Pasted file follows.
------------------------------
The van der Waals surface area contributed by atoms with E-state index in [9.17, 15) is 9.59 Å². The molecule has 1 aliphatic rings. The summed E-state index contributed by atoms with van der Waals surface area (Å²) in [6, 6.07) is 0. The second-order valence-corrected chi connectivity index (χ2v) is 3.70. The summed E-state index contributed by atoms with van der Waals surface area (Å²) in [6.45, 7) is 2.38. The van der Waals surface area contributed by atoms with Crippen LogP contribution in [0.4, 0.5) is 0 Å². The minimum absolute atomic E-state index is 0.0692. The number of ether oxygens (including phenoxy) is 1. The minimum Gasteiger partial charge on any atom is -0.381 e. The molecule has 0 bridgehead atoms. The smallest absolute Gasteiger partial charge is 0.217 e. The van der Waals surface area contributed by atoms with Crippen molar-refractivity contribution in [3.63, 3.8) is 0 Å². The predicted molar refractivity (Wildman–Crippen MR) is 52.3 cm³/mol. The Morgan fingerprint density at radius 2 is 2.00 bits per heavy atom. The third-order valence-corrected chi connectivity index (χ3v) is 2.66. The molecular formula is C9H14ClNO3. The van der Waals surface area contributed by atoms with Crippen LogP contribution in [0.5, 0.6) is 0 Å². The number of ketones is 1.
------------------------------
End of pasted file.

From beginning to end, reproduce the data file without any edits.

The van der Waals surface area contributed by atoms with E-state index in [9.17, 15) is 9.59 Å². The molecule has 1 aliphatic rings. The summed E-state index contributed by atoms with van der Waals surface area (Å²) in [6, 6.07) is 0. The second-order valence-corrected chi connectivity index (χ2v) is 3.70. The summed E-state index contributed by atoms with van der Waals surface area (Å²) in [6.45, 7) is 2.38. The van der Waals surface area contributed by atoms with Crippen LogP contribution in [0.4, 0.5) is 0 Å². The minimum absolute atomic E-state index is 0.0692. The number of ether oxygens (including phenoxy) is 1. The minimum Gasteiger partial charge on any atom is -0.381 e. The molecule has 0 bridgehead atoms. The smallest absolute Gasteiger partial charge is 0.217 e. The van der Waals surface area contributed by atoms with Crippen molar-refractivity contribution in [3.63, 3.8) is 0 Å². The predicted molar refractivity (Wildman–Crippen MR) is 52.3 cm³/mol. The Morgan fingerprint density at radius 2 is 2.00 bits per heavy atom. The third-order valence-corrected chi connectivity index (χ3v) is 2.66. The molecular formula is C9H14ClNO3. The van der Waals surface area contributed by atoms with Crippen LogP contribution in [0.5, 0.6) is 0 Å². The number of ketones is 1.